George Lucas Gets His Own ‘Star Wars’ Toy After Years Of Selling Merchandise

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Toy manufacturing giant Hasbro announced that it is releasing a special George Lucas Stormtrooper to commemorate the 50th anniversary of Lucas Film, founded in 1971 (Star Wars would not hit theaters until 1977).

The toy is a symbol of Lucas’ willingness to bet on himself, and his intellectual property, in an era when special effects were still rudimentary and a ‘saga in space’ was far from a sure-thing.

Studio partner 20th Century Fox did not have much faith in Star Wars. Lucas was a young director with a new production company and only one “hit,” American Graffiti, released in 1973. His $500,000 salary for directing Star Wars would have likely helped both his company and his personal finances. But instead of cashing the modest sum, Lucas famously traded the check for licensing and merchandising rights to his brand—a “bet on yourself” play that would eventually make him a billionaire.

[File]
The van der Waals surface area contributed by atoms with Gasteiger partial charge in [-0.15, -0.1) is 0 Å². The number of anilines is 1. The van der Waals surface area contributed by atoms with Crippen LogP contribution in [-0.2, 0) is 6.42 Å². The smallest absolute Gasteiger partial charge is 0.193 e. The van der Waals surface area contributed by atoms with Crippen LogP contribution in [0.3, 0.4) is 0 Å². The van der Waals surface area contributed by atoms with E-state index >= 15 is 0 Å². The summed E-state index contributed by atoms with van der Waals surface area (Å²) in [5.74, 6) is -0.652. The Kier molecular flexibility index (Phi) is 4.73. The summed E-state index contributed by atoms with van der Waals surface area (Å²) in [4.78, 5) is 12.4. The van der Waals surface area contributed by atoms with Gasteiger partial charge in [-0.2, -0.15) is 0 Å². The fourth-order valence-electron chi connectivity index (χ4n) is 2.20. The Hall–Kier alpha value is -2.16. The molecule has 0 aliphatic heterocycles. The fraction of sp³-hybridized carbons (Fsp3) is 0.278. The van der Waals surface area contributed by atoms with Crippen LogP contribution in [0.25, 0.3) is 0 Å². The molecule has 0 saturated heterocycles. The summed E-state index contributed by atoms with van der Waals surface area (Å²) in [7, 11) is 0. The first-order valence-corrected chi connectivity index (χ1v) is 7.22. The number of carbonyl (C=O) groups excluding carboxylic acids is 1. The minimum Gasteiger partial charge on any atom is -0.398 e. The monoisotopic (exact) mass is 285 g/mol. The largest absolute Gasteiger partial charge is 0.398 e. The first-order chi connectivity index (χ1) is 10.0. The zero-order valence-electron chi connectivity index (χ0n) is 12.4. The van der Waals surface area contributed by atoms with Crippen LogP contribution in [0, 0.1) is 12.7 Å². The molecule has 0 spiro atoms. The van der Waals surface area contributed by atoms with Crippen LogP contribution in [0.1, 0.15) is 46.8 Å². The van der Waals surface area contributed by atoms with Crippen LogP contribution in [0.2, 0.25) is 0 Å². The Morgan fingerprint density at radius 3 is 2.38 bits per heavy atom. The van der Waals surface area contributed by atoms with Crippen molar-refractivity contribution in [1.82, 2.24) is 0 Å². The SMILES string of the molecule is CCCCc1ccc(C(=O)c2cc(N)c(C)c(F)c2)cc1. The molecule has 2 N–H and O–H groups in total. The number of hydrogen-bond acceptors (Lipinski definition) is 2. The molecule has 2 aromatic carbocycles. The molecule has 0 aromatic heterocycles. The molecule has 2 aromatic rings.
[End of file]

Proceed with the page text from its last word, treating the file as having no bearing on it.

Fox, at the time, loved the deal; they were saving money and mitigating risk. After all, a movie like Star Wars, with its occasional silliness and reliance on special effect set pieces, could have just as easily flopped. So the deal was made, Fox released Lucas’ baby in just 37 theaters (in an era when theaters were king), and history was made.

The original movie did over $500 million at the box office, and within a year the merchandising business was good for $100 million annually as well. Everyone got filthy rich, but Lucas made the all-important leap from employee to owner, which can be a difficult transition in the heavily-guarded world of entertainment.

In 2012, Lucas sold his entire stake in Star Wars, including his famed merchandising stake, to Disney for $4.1 billion, making him one of the richest people in the world. Star Wars merchandise is still a multi-billion dollar business, despite the mixed reviews of its new properties, which is a real testament to the staying power of the brand. Lucas, himself, will now get immortalized in plastic to celebrate five decades of selling copious amounts of Star Wars-themed plastic to fans all around the globe.

Written by TK Sanders

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